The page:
SEBELIUS: Mulroy made Southern Nevada happen, for good or ill

Love or hate her, Pat Mulroy will be missed.

The retiring general manager of both the Las Vegas Valley Water District and the Southern Nevada Water Authority has been a controversial figure in the modern history of Las Vegas. That has something to do with the fact that this city would not exist without water, and could not have grown to what it is today without it. And where there is water, there is Mulroy.

A protege of the legendary Richard Bunker, Mulroy knows the political game better than perhaps any other local government manager. She’s been an integral part of the city’s expansion over the past two decades, an enabler of the massive development that would have stunned the city’s original founders. But in that role, she engendered more than her share of criticism. (Full disclosure: My wife works for a public relations firm that has a contract to represent the water authority.)

There are those — such as my friend and colleague George Knapp, the senior investigative reporter at 8NewsNow — who blame Mulroy for her role in the city’s chaotic growth. If only the water authority said no, or did something to slow the rate of growth, the valley would not have sprawled from Red Rock Canyon to Frenchman’s Mountain, from Kyle Canyon Road to Henderson. I’ve always thought that was somewhat unfair: Mulroy’s job was to keep the water flowing, and if she’d failed or refused on philosophical grounds, she’d most likely have been replaced by somebody who would.

Besides, it was not Mulroy who decided the valley should grow. It was developers, and convention marketers, and advertising agencies, and casino executives, and construction companies, and hundreds of thousands of people who came to town to find work, play or make their fortune. It’s doubtful anyone could have stopped them, even somebody with Mulroy’s outsized influence.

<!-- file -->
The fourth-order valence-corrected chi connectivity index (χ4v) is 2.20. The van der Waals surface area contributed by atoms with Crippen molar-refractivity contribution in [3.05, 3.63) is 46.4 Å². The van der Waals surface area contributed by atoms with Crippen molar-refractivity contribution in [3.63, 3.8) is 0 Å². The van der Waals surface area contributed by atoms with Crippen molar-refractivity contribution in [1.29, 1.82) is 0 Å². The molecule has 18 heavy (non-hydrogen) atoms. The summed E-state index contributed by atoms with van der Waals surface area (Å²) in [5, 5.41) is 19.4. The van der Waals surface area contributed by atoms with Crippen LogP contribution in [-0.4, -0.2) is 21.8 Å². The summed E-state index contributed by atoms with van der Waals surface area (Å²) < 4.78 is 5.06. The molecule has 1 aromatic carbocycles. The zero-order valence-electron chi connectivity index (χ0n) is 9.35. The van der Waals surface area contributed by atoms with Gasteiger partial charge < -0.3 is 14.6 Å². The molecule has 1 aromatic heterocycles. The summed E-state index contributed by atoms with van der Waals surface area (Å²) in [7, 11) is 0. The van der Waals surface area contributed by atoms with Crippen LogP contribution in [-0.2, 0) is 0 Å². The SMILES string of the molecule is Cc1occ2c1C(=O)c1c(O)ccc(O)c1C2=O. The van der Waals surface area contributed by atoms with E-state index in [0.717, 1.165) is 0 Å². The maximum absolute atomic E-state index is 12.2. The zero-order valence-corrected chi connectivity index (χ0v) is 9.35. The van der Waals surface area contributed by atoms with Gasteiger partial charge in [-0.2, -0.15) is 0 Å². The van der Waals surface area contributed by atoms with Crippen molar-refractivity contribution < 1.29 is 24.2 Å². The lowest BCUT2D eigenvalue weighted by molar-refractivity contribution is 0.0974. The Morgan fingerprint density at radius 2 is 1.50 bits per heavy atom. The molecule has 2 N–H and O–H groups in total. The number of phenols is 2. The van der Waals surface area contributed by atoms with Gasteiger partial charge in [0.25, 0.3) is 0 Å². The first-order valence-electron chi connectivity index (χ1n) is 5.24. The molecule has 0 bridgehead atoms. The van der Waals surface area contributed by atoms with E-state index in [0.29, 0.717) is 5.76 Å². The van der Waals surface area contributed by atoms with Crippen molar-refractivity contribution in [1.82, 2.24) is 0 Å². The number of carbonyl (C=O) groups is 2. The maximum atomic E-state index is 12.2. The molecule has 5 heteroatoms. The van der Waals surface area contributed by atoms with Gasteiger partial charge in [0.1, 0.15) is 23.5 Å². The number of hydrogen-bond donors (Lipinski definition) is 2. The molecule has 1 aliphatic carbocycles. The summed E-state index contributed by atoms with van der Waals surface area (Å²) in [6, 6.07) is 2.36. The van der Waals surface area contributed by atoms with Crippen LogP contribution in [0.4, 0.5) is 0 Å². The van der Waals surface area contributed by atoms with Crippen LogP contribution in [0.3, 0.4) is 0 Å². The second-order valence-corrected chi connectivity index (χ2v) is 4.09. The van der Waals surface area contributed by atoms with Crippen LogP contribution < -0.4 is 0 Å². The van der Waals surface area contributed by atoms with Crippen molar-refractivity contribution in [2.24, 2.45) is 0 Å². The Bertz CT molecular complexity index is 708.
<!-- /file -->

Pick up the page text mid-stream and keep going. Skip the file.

Another criticism of Mulroy could be leveled at anyone who lived through the Great Recession in Las Vegas: She never saw it coming. Spending on infrastructure that counted on an ever-expanding economy never considered the possibility the entire Ponzi scheme would come crashing down around us. Yes, there were some voices in the wilderness, who with the passage of time look ever more prescient. But nearly all of the city’s business, government and community leaders shared the view that Las Vegas would never stop.

Things changed in the wake of the Great Recession: Mulroy faced the first significant opposition to a water rate increase ever. Former allies in the business community turned adversaries overnight, as water rates increased to pay for infrastructure we already purchased, including the “third straw” project currently tunneling underneath Lake Mead. (Mulroy managed to get the increase approved by her board of local elected officials anyway, a testament to her political savvy.) She had to fight off an unprecedented attempt at the 2013 Legislature by state Sen. Michael Roberson, R-Henderson, to place the water authority under the Public Utilities Commission. (That hearkened, ironically, to the only major battle Mulroy ever lost: A 2002 push to create a municipal power agency with a water authority takeover of what was then Nevada Power. While voters gave an advisory question the thumbs up — 57 percent to 43 percent — the idea went nowhere.)

There’s little doubt we’re in a new era, one where institutions of all stripes inspire less trust and confidence than they have in the past. Post-recession, people are more apt to question projects such as the water authority’s backup plan to build a pipeline to rural Nevada to pump water to Las Vegas, even if they’re popular with the insiders who still make up the city’s ruling elite. And let there be no doubt — whatever else she is — Mulroy must be counted in that small group. Her impact on the city and its modern history is undeniable.

Steve Sebelius is a Review-Journal political columnist and author of the blog Follow him on Twitter (@SteveSebelius) or reach him at (702) 387-5276 or

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